HOUSTON (CN) - Attorneys for an anti-abortion activist who turned himself in Thursday to face charges for using a fake ID to enter a Planned Parenthood clinic vowed to reject a plea offer.
David Daleiden, 27, posted a $3,000 bond Thursday morning and made a brief appearance before a Harris County judge. He traveled from his home state of California to turn himself in and is going back home.
Daleiden is director of the Center for Medical Progress, the nonprofit behind a series of undercover videos that allegedly showed Planned Parenthood officials offering to sell body parts from aborted babies. The videos were heavily edited before being released to the public.
Dozens of supporters holding signs proclaiming "I Stand with David" gathered outside the Harris County Criminal Courthouse in downtown Houston on Thursday morning for a news conference.
Daleiden stepped out from behind a group of anti-abortion advocates huddled behind the podium to cheers and applause.
With his faux hawk holding firm in the brisk wind, the spindly Daleiden seemed flattered, almost embarrassed, by the attention.
He said that by prosecuting him the Harris County District Attorney's office is "sending a message to the entire country that the State of Texas right now is open for business in baby body parts."
Daleiden closed his two-minute speech with a statement that jived with the revered standing he seems to have among anti-abortion advocates.
"I firmly believe that if we stay the course, if we stay together, we will bring about the day when there's no longer a price tag put on human life," he said.
Young black men wearing Air Jordan sneakers and an old lady lugging an oxygen tank were among Daleiden's advocates at the news conference that had the feel of a Christian revival.
Nicole Abreo, a 43-year-old Catholic, brought five of her nine kids and urged them to unfurl two banners that read "PP Sells Baby Body Parts," as the paper whipped in the biting wind.
The Rev. Patrick Mahoney, director of the Christian Defense Coalition of Washington, D.C., called Daleiden an investigative journalist.
Mahoney condemned Harris County DA Devon Anderson for pursuing charges against Daleiden and Sandra Merritt, 62, an employee of the Center for Medical Progress who helped Daleiden make the video.
"First of all, it's the first time we can find anywhere where journalists have been indicted for doing their work by a grand jury," Mahoney said, his voice crackling with indignation. "This was not someone faking a license to have a pina colada during spring break or open up some corrupt business. This led to the most major expose of Planned Parenthood in history."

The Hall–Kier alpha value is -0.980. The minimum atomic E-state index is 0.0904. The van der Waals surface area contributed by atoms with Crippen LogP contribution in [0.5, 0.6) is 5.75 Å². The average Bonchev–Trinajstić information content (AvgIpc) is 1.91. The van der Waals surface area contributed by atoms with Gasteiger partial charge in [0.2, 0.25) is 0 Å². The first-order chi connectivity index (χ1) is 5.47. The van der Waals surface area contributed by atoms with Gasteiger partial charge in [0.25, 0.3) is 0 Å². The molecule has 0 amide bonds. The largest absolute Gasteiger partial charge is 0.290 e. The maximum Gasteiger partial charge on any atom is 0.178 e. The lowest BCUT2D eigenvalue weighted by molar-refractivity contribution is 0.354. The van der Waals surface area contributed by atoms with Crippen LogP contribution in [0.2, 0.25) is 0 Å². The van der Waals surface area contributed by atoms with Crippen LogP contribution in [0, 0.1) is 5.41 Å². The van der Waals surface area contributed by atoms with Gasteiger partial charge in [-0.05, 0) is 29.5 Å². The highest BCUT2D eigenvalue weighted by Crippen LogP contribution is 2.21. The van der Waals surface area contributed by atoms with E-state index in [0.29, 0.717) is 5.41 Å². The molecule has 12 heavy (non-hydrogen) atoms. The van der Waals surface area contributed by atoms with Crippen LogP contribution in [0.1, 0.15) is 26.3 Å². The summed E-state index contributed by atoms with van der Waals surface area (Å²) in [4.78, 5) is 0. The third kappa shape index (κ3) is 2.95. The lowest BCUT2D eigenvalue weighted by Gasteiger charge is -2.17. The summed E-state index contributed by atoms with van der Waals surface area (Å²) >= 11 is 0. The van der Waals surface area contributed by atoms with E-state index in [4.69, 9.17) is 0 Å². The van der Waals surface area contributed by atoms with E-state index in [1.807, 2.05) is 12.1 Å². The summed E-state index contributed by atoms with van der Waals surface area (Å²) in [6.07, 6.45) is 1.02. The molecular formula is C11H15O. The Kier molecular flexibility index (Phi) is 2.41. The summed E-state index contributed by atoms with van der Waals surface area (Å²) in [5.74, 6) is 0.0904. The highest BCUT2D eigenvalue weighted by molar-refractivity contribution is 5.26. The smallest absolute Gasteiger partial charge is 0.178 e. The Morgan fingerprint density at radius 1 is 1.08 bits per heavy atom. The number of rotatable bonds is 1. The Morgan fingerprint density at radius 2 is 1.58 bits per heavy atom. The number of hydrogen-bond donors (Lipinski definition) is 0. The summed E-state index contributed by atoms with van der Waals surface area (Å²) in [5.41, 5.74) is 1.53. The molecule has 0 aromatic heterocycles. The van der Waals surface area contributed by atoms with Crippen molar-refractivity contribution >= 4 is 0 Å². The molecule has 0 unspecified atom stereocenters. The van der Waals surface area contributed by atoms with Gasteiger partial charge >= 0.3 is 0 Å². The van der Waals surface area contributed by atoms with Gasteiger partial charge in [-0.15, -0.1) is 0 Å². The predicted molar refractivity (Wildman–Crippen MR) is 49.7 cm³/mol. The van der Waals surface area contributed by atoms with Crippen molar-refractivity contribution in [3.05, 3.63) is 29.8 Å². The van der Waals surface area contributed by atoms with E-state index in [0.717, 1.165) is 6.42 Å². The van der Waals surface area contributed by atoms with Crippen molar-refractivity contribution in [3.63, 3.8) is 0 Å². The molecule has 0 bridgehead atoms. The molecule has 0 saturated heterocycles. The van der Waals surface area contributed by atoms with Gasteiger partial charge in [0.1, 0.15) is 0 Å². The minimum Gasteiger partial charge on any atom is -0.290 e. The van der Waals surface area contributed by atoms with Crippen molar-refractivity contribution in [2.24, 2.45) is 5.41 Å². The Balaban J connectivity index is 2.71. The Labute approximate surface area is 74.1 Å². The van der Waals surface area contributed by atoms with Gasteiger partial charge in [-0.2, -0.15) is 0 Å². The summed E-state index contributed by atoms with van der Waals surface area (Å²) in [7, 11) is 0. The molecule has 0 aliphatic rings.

Mahoney held up a thick book he said contained signatures of 110,000 people who are petitioning Anderson to drop the charges against Daleiden and Merritt and said he would give it to DA after the news conference.
A Houston Chronicle reporter asked Daleiden's attorney Peter Breen of the Thomas More Society in Chicago, "When did David become a journalist?"
Daleiden laughed at the question and flashed a toothy self-confident smile, standing on the courthouse steps behind Breen.
"So which news organization is he working for?" the reporter pressed.
Breen said Daleiden works for the nonprofit he formed to expose Planned Parenthood's alleged sale of baby parts.
Asked if Daleiden would be taking the deferred adjudication plea deal that Anderson offered, under which his charges would be dropped if he followed its terms, Breen replied: "No. What we want is an apology and we believe we have very strong legal grounds to quash this."
Breen called the charges "legally and factually baseless."
"If we're going to be prosecuting the whistleblowers, if we are going to be prosecuting undercover journalists, we are sending ourselves down a very, very dark path," he said. "None of us want to live in a country where journalists can be thrown in jail for decades, merely for doing their jobs."
The grand jury indicted Daleiden on two counts: tampering with a government record, a second-degree felony, and a misdemeanor related to his alleged offer to purchase human organs from Planned Parenthood.
The tampering charge carries a maximum sentence of 20 years in prison, and the misdemeanor up to one year.
Merritt also was charged with tampering with government records. The charges stem from the fake California driver's licenses Daleiden and Merritt allegedly presented to Planned Parenthood officials to gain access to its Houston clinic.
Merritt turned herself in Tuesday and posted a $2,000 bond. Her attorney Dan Cogdell also blasted the indictment.
"She's a falsely accused woman. The indictment is wrong-headed. I don't care if you are pro-life. I don't care if you are pro-choice. I don't care if you're a pro bowler. This case is dumber than a bucket of hair. It needs to be dismissed," Cogdell told Houston's Fox News affiliate.
As Daleiden's supporters noted Thursday, the numerous Planned Parenthood sting videos he's produced have led legislatures of several states to launch investigations into the women's health care provider and vote to defund its operations.
Planned Parenthood recently told Congress that Daleiden was involved in secretly recording its staff and patients at least 65 times in the past eight years, the Houston Chronicle reported.
Anderson convened a grand jury in August 2015 at the urging of Texas Gov. Greg Abbott after Daleiden's footage went viral.
The jury cleared Planned Parenthood of wrongdoing on Jan. 25 and charged Daleiden and Merritt instead.
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